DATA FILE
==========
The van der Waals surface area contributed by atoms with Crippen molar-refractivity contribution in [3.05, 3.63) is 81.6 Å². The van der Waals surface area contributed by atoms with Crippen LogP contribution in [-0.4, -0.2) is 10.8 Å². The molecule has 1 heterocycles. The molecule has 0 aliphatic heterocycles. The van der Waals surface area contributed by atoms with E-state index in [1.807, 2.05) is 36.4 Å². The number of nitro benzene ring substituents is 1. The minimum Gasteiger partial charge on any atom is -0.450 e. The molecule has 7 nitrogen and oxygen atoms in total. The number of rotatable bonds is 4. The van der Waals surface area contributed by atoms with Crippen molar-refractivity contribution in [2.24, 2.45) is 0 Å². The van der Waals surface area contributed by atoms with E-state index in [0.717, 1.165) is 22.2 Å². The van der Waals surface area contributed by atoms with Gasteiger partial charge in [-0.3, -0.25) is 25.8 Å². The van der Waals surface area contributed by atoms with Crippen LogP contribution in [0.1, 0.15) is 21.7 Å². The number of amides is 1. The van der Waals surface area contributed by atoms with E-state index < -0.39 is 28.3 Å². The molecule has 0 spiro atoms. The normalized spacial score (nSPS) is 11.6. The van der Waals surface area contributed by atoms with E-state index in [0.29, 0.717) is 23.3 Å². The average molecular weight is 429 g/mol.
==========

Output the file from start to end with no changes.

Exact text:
The van der Waals surface area contributed by atoms with Crippen molar-refractivity contribution in [3.05, 3.63) is 81.6 Å². The van der Waals surface area contributed by atoms with Crippen LogP contribution in [-0.4, -0.2) is 10.8 Å². The molecule has 1 heterocycles. The molecule has 0 aliphatic heterocycles. The van der Waals surface area contributed by atoms with E-state index in [1.807, 2.05) is 36.4 Å². The number of nitro benzene ring substituents is 1. The minimum Gasteiger partial charge on any atom is -0.450 e. The molecule has 7 nitrogen and oxygen atoms in total. The number of rotatable bonds is 4. The van der Waals surface area contributed by atoms with Crippen molar-refractivity contribution in [2.24, 2.45) is 0 Å². The van der Waals surface area contributed by atoms with E-state index in [0.717, 1.165) is 22.2 Å². The van der Waals surface area contributed by atoms with Gasteiger partial charge in [-0.3, -0.25) is 25.8 Å². The van der Waals surface area contributed by atoms with Crippen LogP contribution in [0.1, 0.15) is 21.7 Å². The number of amides is 1. The van der Waals surface area contributed by atoms with E-state index < -0.39 is 28.3 Å². The molecule has 0 spiro atoms. The normalized spacial score (nSPS) is 11.6. The van der Waals surface area contributed by atoms with E-state index in [0.29, 0.717) is 23.3 Å². The average molecular weight is 429 g/mol.